Thursday, December 28, 2006
BookMakers: Handmade Books from the University of Alabama's Book Arts Program
Students, graduates and faculty from the University of Alabama Book Arts Masters Program will present their work at an exhibition in Central's Fourth Floor Gallery at the Birmingham Public Library January 3-February 12. The exhibition will highlight the three labor-intensive stages of the bookmaking process—papermaking, printing, and book binding—with work by artists from the region who are affiliated with the University of Alabama’s graduate program.
The painstakingly crafted paper, prints, and books on display at the Birmingham Public Library will demonstrate a remarkable craft that—in a world of mass-produced white paper, speedy laser printers, and efficient printing presses—most of us are unaccustomed to seeing. Book artists begin papermaking by using a variety of natural fabrics and fibers: a second-hand linen dress found at a thrift store, bark from a tree native to Alabama, or an old pair of denim blue jeans. Flecks of color, unexpected textures, and imperfections around the edges make each piece a unique medium for language and art.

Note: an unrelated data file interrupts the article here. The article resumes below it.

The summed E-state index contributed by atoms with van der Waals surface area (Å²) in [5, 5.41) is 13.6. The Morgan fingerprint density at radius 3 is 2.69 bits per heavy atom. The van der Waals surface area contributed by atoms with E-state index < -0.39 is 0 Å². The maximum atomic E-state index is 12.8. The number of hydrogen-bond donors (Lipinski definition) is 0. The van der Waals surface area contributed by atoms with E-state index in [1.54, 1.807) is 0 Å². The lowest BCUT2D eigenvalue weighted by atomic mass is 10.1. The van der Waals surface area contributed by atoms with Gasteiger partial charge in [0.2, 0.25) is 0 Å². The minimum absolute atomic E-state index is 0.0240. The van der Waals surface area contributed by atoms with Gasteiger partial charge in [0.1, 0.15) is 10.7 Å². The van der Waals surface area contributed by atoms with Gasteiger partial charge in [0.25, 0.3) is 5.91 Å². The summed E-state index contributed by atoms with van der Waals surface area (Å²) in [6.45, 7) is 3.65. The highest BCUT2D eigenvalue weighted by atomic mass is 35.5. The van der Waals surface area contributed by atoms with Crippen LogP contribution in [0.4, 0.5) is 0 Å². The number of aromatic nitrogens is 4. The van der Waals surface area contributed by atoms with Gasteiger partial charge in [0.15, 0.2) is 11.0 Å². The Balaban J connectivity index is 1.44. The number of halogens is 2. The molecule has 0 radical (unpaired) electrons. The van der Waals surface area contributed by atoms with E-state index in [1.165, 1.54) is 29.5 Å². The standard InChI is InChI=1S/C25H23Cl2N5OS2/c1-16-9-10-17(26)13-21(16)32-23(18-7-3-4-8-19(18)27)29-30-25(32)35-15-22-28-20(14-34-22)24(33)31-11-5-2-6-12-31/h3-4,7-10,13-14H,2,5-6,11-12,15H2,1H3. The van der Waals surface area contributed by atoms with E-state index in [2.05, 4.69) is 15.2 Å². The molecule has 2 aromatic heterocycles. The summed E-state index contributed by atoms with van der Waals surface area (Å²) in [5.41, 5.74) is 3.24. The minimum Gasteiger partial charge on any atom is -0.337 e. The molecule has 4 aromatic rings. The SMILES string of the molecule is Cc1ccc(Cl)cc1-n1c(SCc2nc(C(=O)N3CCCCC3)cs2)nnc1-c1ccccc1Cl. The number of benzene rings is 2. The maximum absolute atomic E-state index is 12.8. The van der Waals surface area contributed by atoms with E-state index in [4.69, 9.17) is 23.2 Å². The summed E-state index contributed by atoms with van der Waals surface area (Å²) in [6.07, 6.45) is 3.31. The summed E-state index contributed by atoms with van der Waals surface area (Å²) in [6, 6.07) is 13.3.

The fineness of the paper is enhanced when the artist carefully chooses words that are imprinted onto each homemade sheet with a printing press; the force of metal or wood type depresses ink into porous fiber. Many of the pieces in this exhibition feature the artists’ own writing or that of a cooperating author. Artists choose a typeface—better known as a font—to complement the subject matter, mood, and color of the piece and often include etched images to serve as a background or central illustration.
Finally, each single work is bound together to make a new work—a book—that is both practical and aesthetically exquisite. Bindings range from simple to remarkably intricate and demonstrate a variety of ancient and modern stitching techniques from around the world. Covers are made from paper, cloth, and leather and complement the work to be found inside.
This University of Alabama program teaches papermaking, printing, and book binding using historical techniques, emphasizing the art and craft of making books by hand with traditional materials and equipment. The works in this exhibition illustrate that traditional book artists draw on many creative abilities—writing, etching, sewing—to transform something as practical as a book into an elegant work of art.
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